Is the animal neutered or not? This question always arises when stray or shelter animals with missing neutering scars and unclear neutering status are presented or older, supposedly neutered animals start showing typical sexual behaviour such as mounting, barking, chasing and increased aggression.

There are various possible causes:

  • The animal is not neutered
  • The animal is incompletely castrated (ovarian remnant syndrome (ORS), cryptorchidism or residual testicular tissue)
  • The animal is castrated but has a sex hormone-producing tumour, e.g. in the adrenal glands (hyperadrenocorticism)

It is important to ask questions about possible associations, the prevention of sex organ specific neoplasia (ovarian, uterine and testicular tumours) and their diagnosis as well as the possible treatment of existing neoplasia.


Each laboratory test is based on a detailed preliminary report and a thorough clinical examination. If no clear evidence of the neutering status is found here, the blood test helps. In principle, there are three different options, which are more or less suitable depending on the species and age of the animal:

  1. Basal value determination of classic reproductive hormone concentrations (testosterone, oestradiol, progesterone, 17-OH progesterone and other supplementary steroid hormones)
  2. HCG stimulation test (with 2 progesterone or testosterone concentration measurements)
  3. New for rabbits: Determination of the concentration of anti-Müllerian hormone (AMH)

The advantages and disadvantages of the individual tests for different small mammals are discussed below.


In principle, it is possible to determine individual sex hormones in small mammals however, reliable reference values are only available for a few animal species. Typically, the progesterone concentration is measured in females and the testosterone concentration in males.

Basal value determinations are only conclusive with regard to neutering status when hormone concentrations are high.

Low individual values (basal values) are not diagnostically conclusive:

  • The animals can be neutered.
  • Females may be in anoestrus.
  • Hormone production is cyclically at a low point.

The oestradiol concentration is subject to strong fluctuations and is therefore unsuitable for answering the question ” neutered yes/no”. However, it can be used for diagnostic purposes in male animals with suspected oestrogen-producing sertoli cell tumours or castrated ferrets with suspected hyperadrenocorticism. Androgens and 17-OH-progesterone only play a role in the diagnosis of hyperadrenocorticism in neutered ferrets and can be requested in the package (NNR profile ferrets).


Schematic representation of the hypothalamic-pituitary-ovarian-testicular axis

Fig. 1: Schematic representation of the hypothalamic-pituitary-ovarian-testicular axis


For the clear detection of gonadal tissue, an HCG stimulation test with the concentration measurement of progesterone in females or testosterone in males is useful. GnRH stimulates the secretion of LH from the anterior pituitary gland. LH in turn stimulates the production of progesterone in the ovaries and testosterone in the Leydig cells (Figure 1). Buserelin preparations (GnRH analogue, Receptal®, Buserelin®, Veterelin®) are currently approved for small mammals – and here only for rabbits. However, in vitro studies have shown that buserelin reduces progesterone production in the mid and late luteal phase (Zerani et al. 2010) and can therefore lead to falsely low results. HCG preparations (Ovogest®, Suigonan®) are therefore used more frequently. They are not authorised for use in small mammals and must be rededicated accordingly, but have been tried and tested many times and are easy to use.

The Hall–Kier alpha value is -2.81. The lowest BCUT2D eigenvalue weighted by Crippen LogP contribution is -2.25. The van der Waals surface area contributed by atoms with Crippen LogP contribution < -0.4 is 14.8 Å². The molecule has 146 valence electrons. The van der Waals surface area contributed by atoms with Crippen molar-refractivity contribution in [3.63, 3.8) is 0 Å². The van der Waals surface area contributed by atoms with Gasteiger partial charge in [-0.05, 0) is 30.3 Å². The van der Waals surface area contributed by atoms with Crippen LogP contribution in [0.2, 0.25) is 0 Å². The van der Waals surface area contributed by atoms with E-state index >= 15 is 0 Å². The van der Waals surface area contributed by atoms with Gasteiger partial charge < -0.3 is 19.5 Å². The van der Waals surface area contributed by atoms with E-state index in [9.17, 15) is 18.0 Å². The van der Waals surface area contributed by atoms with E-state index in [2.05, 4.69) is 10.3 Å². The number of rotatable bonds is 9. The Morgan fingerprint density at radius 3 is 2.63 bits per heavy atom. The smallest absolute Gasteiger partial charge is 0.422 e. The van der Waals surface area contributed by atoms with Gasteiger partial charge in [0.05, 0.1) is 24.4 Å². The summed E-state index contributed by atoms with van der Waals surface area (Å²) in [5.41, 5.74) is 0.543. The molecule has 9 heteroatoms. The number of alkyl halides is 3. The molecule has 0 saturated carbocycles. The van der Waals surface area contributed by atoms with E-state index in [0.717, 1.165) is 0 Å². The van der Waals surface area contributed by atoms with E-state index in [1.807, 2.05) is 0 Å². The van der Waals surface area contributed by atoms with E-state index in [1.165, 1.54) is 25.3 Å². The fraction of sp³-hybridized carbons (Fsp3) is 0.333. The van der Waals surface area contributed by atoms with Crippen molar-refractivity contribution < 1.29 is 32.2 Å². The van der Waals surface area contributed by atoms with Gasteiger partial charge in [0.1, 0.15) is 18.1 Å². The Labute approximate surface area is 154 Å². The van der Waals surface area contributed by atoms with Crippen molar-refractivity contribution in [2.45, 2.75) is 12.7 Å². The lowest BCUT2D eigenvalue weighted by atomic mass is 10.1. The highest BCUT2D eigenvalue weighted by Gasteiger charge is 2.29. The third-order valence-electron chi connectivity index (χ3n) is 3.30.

Performance and interpretation of the stimulation test in rabbits are described in Table 1. No specific tests have yet been described in the literature for other small mammals, but transfer is very possible.

Table with HCG stimulation test for the diagnosis of gonadal tissue in rabbits (modelled after Geyer 2015, Schützenhofer 2011)

Table 1: HCG stimulation test for the diagnosis of gonadal tissue in rabbits (modelled after Geyer 2015, Schützenhofer 2011)


A good alternative to the HCG stimulation test in rabbits is the AMH concentration determination. In dogs and cats, AMH is now routinely used to differentiate between neutered/unneutered and to diagnose ORS or cryptorchidism. AMH is also suitable for the diagnosis of a granulosa cell tumour in mares, female dogs and cows as well as for the diagnosis of a sertoli cell tumour in male dogs. In horses, AMH is also used to diagnose cryptorchidism (Böhmer 2023). AMH is a dimetric glycoprotein that is involved in foetal sexual differentiation. In males, it leads to the suppression of the development of Müllerian ducts. At the same time, the epididymis, vas deferens and seminal vesicle glands differentiate from the Wolffian ducts under the influence of testosterone. In the female, this inhibition by AMH does not take place and the Müllerian ducts then develop into the oviduct, uterus, cervix and cranial vagina. In sexually mature animals, AMH is produced exclusively in the granulosa cells of the ovaries and in the Sertoli cells of the testicles, regardless of the menstrual cycle (Böhmer 2023).